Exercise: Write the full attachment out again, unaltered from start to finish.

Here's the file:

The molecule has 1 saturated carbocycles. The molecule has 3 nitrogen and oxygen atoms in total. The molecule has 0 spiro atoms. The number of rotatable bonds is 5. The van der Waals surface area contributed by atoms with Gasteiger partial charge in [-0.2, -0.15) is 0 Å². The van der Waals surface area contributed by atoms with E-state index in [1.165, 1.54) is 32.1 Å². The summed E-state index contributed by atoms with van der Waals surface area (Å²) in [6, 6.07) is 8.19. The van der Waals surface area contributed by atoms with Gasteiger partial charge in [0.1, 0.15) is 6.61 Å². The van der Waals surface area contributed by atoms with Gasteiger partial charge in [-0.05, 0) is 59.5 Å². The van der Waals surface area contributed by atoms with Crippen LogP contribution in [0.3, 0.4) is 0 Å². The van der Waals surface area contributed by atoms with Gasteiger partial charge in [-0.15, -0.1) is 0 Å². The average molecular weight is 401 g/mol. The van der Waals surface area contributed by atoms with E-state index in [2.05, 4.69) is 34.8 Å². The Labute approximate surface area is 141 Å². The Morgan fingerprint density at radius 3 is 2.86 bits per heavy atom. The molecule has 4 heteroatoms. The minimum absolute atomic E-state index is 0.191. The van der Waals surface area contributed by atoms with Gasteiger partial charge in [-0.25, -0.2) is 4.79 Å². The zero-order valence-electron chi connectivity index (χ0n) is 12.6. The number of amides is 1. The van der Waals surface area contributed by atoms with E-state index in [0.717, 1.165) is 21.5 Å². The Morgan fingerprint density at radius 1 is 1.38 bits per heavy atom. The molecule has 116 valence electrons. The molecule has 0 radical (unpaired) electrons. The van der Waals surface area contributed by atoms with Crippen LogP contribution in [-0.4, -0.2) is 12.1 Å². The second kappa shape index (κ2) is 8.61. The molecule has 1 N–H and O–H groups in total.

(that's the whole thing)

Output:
The molecule has 1 saturated carbocycles. The molecule has 3 nitrogen and oxygen atoms in total. The molecule has 0 spiro atoms. The number of rotatable bonds is 5. The van der Waals surface area contributed by atoms with Gasteiger partial charge in [-0.2, -0.15) is 0 Å². The van der Waals surface area contributed by atoms with E-state index in [1.165, 1.54) is 32.1 Å². The summed E-state index contributed by atoms with van der Waals surface area (Å²) in [6, 6.07) is 8.19. The van der Waals surface area contributed by atoms with Gasteiger partial charge in [0.1, 0.15) is 6.61 Å². The van der Waals surface area contributed by atoms with Gasteiger partial charge in [-0.05, 0) is 59.5 Å². The van der Waals surface area contributed by atoms with Crippen LogP contribution in [0.3, 0.4) is 0 Å². The van der Waals surface area contributed by atoms with Gasteiger partial charge in [-0.15, -0.1) is 0 Å². The average molecular weight is 401 g/mol. The van der Waals surface area contributed by atoms with E-state index in [2.05, 4.69) is 34.8 Å². The Labute approximate surface area is 141 Å². The Morgan fingerprint density at radius 3 is 2.86 bits per heavy atom. The molecule has 4 heteroatoms. The minimum absolute atomic E-state index is 0.191. The van der Waals surface area contributed by atoms with Gasteiger partial charge in [-0.25, -0.2) is 4.79 Å². The zero-order valence-electron chi connectivity index (χ0n) is 12.6. The number of amides is 1. The van der Waals surface area contributed by atoms with E-state index in [0.717, 1.165) is 21.5 Å². The Morgan fingerprint density at radius 1 is 1.38 bits per heavy atom. The molecule has 116 valence electrons. The molecule has 0 radical (unpaired) electrons. The van der Waals surface area contributed by atoms with Crippen LogP contribution in [-0.4, -0.2) is 12.1 Å². The second kappa shape index (κ2) is 8.61. The molecule has 1 N–H and O–H groups in total.